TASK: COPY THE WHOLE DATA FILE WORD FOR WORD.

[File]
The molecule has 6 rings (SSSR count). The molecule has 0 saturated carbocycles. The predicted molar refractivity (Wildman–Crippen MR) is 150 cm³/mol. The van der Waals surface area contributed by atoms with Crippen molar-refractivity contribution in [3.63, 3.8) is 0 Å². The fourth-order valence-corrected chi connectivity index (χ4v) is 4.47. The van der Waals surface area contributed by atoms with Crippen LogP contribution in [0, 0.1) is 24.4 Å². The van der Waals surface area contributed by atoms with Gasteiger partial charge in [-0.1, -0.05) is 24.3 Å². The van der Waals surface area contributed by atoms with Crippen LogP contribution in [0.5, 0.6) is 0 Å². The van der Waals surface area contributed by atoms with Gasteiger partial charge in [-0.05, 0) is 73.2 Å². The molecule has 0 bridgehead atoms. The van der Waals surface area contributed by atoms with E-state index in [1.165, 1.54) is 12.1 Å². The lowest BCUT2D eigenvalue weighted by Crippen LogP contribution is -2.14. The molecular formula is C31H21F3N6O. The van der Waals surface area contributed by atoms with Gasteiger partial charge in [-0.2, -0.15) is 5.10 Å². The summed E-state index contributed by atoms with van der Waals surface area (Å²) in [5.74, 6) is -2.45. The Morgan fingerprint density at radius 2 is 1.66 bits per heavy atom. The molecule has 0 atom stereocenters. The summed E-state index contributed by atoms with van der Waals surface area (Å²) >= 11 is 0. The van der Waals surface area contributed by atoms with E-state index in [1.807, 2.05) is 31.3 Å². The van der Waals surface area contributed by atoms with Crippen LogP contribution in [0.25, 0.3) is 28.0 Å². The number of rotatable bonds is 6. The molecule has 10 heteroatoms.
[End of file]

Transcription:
The molecule has 6 rings (SSSR count). The molecule has 0 saturated carbocycles. The predicted molar refractivity (Wildman–Crippen MR) is 150 cm³/mol. The van der Waals surface area contributed by atoms with Crippen molar-refractivity contribution in [3.63, 3.8) is 0 Å². The fourth-order valence-corrected chi connectivity index (χ4v) is 4.47. The van der Waals surface area contributed by atoms with Crippen LogP contribution in [0, 0.1) is 24.4 Å². The van der Waals surface area contributed by atoms with Gasteiger partial charge in [-0.1, -0.05) is 24.3 Å². The van der Waals surface area contributed by atoms with Crippen LogP contribution in [0.5, 0.6) is 0 Å². The van der Waals surface area contributed by atoms with Gasteiger partial charge in [-0.05, 0) is 73.2 Å². The molecule has 0 bridgehead atoms. The van der Waals surface area contributed by atoms with E-state index in [1.165, 1.54) is 12.1 Å². The lowest BCUT2D eigenvalue weighted by Crippen LogP contribution is -2.14. The molecular formula is C31H21F3N6O. The van der Waals surface area contributed by atoms with Gasteiger partial charge in [-0.2, -0.15) is 5.10 Å². The summed E-state index contributed by atoms with van der Waals surface area (Å²) in [5.74, 6) is -2.45. The Morgan fingerprint density at radius 2 is 1.66 bits per heavy atom. The molecule has 0 atom stereocenters. The summed E-state index contributed by atoms with van der Waals surface area (Å²) >= 11 is 0. The van der Waals surface area contributed by atoms with E-state index in [1.807, 2.05) is 31.3 Å². The van der Waals surface area contributed by atoms with Crippen LogP contribution in [0.25, 0.3) is 28.0 Å². The number of rotatable bonds is 6. The molecule has 10 heteroatoms.